As well as better training, more midwives are needed across the country: Senegal has just two midwives per 1,000 population, which is one-third of the recommended international norm, according to WHO.
|Density of midwives, nurses|
and doctors per 1,000 population
|Sierra Leone 0.2|
Shortages are particularly acute in rural areas: Matam, on the eastern border, has just 14 state-trained midwives and requires 389; Tambacounda has 38 (only one of whom is trained in family planning) and requires 515; while Dakar has 445 but requires a further 1,566, according to 2008 statistics from the Ministry of Health and Prevention’s human resource unit.
There is no gynaecologist or obstetrician at all in Kolda, so for complicated births women have to travel to Tambacounda, which takes more than the precious two-hour window, if something goes wrong.
To reach Millennium Development Goals four and five to improve child and women’s mortality and health, Senegal needs to recruit 250 additional midwives per year, according to UNFPA.
In 2010 the government did a countrywide recruitment push, hiring hundreds of additional midwives to work in rural areas.
While partially successful, half of all midwives recruited to rural areas “found a reason why they had to return to Dakar within the year,” said Health Minister Fada.
He puts the onus on them to stay. “It is their duty if they accepted this profession, to work where the needs are,” he told journalists at the report launch in Dakar, and he also called on the Midwives’ Association to encourage midwives to stay.
But the government also needs to think of more creative ways to encourage midwives to work in rural areas, said Ba of the National Midwives Association. Incentives have been discussed but few yet put into practice. These include providing midwives with lodging, a vehicle, health insurance for their families, or career development training.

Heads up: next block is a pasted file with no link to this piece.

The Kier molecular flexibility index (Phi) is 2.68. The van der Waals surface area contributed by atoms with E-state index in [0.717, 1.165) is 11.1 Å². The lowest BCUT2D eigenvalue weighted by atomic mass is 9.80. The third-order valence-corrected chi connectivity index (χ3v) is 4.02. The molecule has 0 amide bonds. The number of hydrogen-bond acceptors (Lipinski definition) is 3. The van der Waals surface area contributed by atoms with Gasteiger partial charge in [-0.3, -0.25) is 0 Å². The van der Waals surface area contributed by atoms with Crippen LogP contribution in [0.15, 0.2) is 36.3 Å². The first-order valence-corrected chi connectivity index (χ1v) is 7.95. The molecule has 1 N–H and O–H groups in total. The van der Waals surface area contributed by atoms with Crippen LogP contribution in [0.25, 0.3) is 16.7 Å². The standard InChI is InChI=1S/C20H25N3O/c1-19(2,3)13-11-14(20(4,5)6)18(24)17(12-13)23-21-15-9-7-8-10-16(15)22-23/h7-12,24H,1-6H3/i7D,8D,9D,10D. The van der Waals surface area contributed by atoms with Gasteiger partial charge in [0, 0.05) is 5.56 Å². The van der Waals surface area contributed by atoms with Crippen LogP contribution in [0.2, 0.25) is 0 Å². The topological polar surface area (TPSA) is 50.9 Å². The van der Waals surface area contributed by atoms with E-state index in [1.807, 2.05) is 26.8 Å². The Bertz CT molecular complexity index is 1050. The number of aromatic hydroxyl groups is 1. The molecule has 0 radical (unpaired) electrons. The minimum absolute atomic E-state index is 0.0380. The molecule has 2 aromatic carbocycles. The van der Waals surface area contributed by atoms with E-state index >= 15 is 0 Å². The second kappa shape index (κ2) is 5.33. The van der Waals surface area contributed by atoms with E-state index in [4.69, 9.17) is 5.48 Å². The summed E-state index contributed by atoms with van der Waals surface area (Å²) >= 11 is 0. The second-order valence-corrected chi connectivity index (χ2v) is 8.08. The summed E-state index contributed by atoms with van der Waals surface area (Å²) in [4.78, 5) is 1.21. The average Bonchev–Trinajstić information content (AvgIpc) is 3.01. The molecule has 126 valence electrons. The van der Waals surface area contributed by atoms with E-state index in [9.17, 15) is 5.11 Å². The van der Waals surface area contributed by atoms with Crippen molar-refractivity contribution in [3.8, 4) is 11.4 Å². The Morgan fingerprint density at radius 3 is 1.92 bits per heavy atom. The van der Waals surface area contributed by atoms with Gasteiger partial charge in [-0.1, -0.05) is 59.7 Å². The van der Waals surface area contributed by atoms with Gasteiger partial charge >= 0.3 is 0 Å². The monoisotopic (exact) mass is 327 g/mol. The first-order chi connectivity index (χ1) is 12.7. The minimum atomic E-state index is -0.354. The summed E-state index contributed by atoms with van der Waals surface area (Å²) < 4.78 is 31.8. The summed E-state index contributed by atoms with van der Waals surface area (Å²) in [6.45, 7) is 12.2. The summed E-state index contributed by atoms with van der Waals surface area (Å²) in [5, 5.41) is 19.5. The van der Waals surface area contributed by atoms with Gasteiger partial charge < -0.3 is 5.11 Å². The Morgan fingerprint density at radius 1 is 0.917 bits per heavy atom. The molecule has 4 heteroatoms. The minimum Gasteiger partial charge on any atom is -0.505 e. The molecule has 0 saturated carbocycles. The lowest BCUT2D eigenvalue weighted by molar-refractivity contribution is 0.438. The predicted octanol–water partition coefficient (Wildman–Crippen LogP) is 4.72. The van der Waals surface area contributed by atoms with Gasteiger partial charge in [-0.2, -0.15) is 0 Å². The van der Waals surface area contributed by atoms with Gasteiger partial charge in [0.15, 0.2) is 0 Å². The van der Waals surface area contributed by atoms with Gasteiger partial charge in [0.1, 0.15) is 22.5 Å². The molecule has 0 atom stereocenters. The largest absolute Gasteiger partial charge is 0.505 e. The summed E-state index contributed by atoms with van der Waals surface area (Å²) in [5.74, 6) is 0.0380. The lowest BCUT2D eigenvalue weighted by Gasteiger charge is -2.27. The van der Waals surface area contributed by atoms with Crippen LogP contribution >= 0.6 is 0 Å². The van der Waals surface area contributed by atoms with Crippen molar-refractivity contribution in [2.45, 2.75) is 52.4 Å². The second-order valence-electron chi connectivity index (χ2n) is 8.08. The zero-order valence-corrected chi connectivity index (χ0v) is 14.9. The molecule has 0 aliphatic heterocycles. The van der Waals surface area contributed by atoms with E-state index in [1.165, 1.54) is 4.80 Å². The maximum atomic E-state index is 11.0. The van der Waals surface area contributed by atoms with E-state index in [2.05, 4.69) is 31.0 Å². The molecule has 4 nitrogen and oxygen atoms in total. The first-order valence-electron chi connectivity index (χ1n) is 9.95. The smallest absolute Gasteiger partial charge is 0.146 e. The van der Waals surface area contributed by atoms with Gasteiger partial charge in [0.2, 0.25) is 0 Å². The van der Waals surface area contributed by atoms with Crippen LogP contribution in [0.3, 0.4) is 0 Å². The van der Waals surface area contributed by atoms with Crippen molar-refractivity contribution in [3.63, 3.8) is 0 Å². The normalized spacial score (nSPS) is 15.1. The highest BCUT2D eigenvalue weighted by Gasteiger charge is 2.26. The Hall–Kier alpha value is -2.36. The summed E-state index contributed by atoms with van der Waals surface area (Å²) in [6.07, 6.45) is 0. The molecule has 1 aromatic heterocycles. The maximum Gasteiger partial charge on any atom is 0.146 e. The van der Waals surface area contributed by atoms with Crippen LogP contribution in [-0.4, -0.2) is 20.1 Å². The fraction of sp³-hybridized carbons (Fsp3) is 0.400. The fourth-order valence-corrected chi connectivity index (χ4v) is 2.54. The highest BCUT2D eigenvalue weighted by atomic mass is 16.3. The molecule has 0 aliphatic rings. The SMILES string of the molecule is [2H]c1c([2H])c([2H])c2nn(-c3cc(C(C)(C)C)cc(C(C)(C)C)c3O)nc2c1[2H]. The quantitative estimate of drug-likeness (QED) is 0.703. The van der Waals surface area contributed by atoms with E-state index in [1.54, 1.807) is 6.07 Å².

The Health Ministry should also consider training up the hundreds of traditional birthing attendants, known as “matrones”, who work in villages throughout the country, said Ba.
More also needs to be done to make midwifery an “attractive” career, according to Ba. Midwives are paid on average US$200-300 per month at first but, given that there is very little career development, this could rise by just $100 over two decades of work. Career development training would also incentivize women to commit over the long term, she said.
All recognized the progress the Health Ministry has made since 2010: trying to regulate training more carefully; requiring the minimum of a baccalaureate certificate to enter midwife training; and delegating more medical tasks to midwives.
Most significantly, the government made all births, including Caesarean sections, free of charge in all regions of the country, except Dakar.
Further improvements will cost more than recent additions to the health budget will allow, said Fada. New income sources for the health sector, such as additional taxes on cigarettes and other goods, are being considered.